What To Do With It?
The most common idea is a dividend check. I’m a huge fan of the idea of a UBI (a Universal Basic Income), or, as I like to call it, a Citizen’s Dividend, and I can’t really believe this is the first time I’ve mentioned it here. Let’s look at the numbers and see if that’s feasible.
The Census Bureau says that, in 2015, there were 10,310,371 people in Georgia. The years are off, so this isn’t perfect or scientific or anything, but that works out to 13.47 metric tons of CO2 per person. If we were to pay back everybody at the same rate the CO2 was taxed ($15/ton), every person would get a $202 check. Also not a bad day’s work, but hardly a significant change.
If we limited it to people over the age of 18 (7,660,605), we’d end up with about 18 tons per person, which works out to about $270. You’d be able to buy an extra video game, or a nice bottle of whiskey, but again, it isn’t life changing. If we keep it over 18 but cut out everyone over 65 (which is the way I’ve been thinking about a CitDiv ), we’d get 6,340,878 people, which is about 21 tons per person, or $330. Not chump change, sure (in total fairness, the Treasury’s analysis said a national carbon tax would render a dividend of $583, so nobody’s ever getting rich off of this).
I think a better idea (from an economic perspective, if not a social justice-oriented one) would be some kind of corporate rebate, a matching tax incentive to invest in renewable energy, or even carbon capture technology. Ideally, this would soften the blow of the tax while prodding businesses to shift away from polluting the environment. The CTC puts it this way:
The bill should provide the opportunity for partial or total rebate of the tax payments if the paying entity can prove that some or all of the carbon dioxide emissions will be kept from entering Earth’s atmosphere for millenia.
I don’t love the idea of corporate welfare, and I certainly don’t love the idea of leaving CitDiv money on the table, but I think this is the best way to go, for reasons I’ll spell out in a moment.
The biggest, of course, is that this a tax increase, and worse, a purposefully distortionary one. As an excise tax, that it changes consumer behavior is a feature, not a bug, and it’s difficult to predict how the market reacts to that sort of thing. And as with all flat taxes, it’s regressive, hitting the single mom trying to fill up at the gas station harder (as a proportion of her income) than the factories spewing CO2 into the atmosphere.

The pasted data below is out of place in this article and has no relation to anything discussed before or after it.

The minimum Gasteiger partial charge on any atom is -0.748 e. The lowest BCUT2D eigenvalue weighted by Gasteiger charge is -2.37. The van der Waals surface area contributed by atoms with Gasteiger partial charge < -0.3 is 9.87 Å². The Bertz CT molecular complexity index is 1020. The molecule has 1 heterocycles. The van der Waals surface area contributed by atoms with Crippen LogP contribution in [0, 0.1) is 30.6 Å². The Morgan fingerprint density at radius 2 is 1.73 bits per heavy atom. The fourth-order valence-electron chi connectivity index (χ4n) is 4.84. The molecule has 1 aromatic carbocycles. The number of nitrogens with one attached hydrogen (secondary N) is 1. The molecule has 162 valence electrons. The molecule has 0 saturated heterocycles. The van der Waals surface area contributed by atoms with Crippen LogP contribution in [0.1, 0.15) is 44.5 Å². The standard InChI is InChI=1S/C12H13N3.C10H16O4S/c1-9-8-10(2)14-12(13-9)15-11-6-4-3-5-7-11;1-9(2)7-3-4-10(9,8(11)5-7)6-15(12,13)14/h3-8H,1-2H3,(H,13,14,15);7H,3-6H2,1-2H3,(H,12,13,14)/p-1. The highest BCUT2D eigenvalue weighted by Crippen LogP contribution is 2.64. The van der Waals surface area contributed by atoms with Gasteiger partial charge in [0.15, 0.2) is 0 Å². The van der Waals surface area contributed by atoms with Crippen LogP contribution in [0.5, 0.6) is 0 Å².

It might destroy business in Georgia. The beauty of a federal carbon tax is that there’s nowhere any company can go to escape it; if it’s only in one state, you’d effectively be providing a huge reason for companies to relocate. The economic effects of that would be huge–job losses leading to depressed wages, meaning lower spending, which means less sales tax revenue, among many other things.
For an example, look at that 9.2% increase in the price of gasoline. Now, this is imperfect, because we have no idea how it would scale, going from national to state, but it illustrates the point. A 9.2% increase in the price of gas would be about 21 cents (looking at the Circle K next to my house, which is selling gas at about $2.25 a gallon). For reference, the Tax Foundation says that a nationwide gas tax increase of 28 cents would lead to a loss of 45,000 jobs.
Furthermore, the Tax Foundation says that a $20/ton carbon tax would lead to 425,000 lost jobs. They’re looking at all those jobs spread around the country–half a million jobs lost in Georgia would be devastating.
That’s the real bugbear of all this, I think, that the results are pretty nebulous. All we have are hypotheticals and models, and no real way to predict what the outcome would be. For what it’s worth, I fully support the idea of a carbon tax, even an imperfect one, and I would love to see Georgia be the first one to do it–but I’ve got a lot of questions I want answered first.
In the meantime, remember what we’re trying to prevent:
Categories: Get Wonky